110 thoughts on “Seduction and Betrayal”

    1. As is the case for many a writer, what makes for good writing doesn't make for good human being. Hardwick has the sort of odious confidence whose origins always lie in hierarchical classification of the arbitrary, whether it be sanity, gender dichotomy, or class. Take away all that, and all that'd be left would be various petty, if artfully syntaxed, rantings about peep show suicide, the righteous introvert, the inevitable pathos of rape, and men needing to do what men need to do. The fact that [...]

    2. I wanted to like this book a lot more, given how much I adore Sleepless Nights. Some parts I did like: (1) the Bloomsbury essay, which trained my eye to be more attuned to the way Woolf's class prejudices manifest in her writing (Hardwick's juxtaposition of Woolf's handling of the Miss Kilman character in Mrs. Dalloway and Forster's handling of Leonard Bast in Howards End makes a convincing argument), and (2) the "Aha!" moment in the title essay where Hardwick analyzes how readers react differen [...]

    3. "The problem of creating sympathy for the woman whose destiny must run the narrow road"Hardwick looks at perspectives and writing by and about women, always looking for how their pathway, both as people and as characters is hemmed and defined by gender. After the Brontës, this is less about how women write about their own experience, than how men write about women and how the women related by birth or marriage to writers suffer from the relationship. I am grateful she does not follow the exampl [...]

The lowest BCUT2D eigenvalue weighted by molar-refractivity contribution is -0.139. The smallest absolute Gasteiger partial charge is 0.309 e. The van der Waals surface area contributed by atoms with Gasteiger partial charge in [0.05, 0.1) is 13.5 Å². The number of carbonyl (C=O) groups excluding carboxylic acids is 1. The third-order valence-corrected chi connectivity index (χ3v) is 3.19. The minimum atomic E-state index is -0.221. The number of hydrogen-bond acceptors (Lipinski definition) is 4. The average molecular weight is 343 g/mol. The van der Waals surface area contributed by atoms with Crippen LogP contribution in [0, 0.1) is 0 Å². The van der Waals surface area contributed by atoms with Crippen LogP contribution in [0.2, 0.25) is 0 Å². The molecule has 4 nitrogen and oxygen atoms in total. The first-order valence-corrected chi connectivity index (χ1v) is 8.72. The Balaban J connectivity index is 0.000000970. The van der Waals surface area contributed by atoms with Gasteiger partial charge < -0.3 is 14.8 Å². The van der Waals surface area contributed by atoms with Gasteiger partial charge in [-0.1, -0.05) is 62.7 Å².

4. Hardwick writes with great eloquence and clarity and a feminist spirit. Those essays are nearly faultless and filled with awesome quotables that kept my highlighter engaged.I wish I'd discovered Hardwick's literary criticism while close-reading Ibsen at uni. I really, really hated Ibsen then. Perhaps with Hardwick's sympathetic analysis at hand I would've had an easier time seeing through my distaste for the standards of the era which he wrote about, and seen his female characters with a bit mor [...]

    5. I was very disappointed with this book. A previous reviewer quoted the introduction, and I decided to quote her review: " 'In the introduction, Joan Didion says: "Elizabeth Hardwick is the only writer I have ever read whose perception of what it means to be a woman and a writer seems in every way authentic, revelatory, entirely original and yet acutely recognizable.' That's nice."I wasn't sure if this reviewers "That's nice" comment was meant to be factitious or cutting, but I second her comment [...]

    6. One reviewer described Hardwick as a "portraitist in miniature" and this seems very apt. In this collection of critical essays (critical only in the sense that they engage in some close reading of texts; I wouldn't consider them academic), she turns an erudite and gently puzzling tone to the work and life of the Bronte sisters and their characters; Sylvia Plath's incantatory "heroine" status in 20th century poetry; Virginia Woolf & Bloomsbury; the female characters of Ibsen; and the complex [...]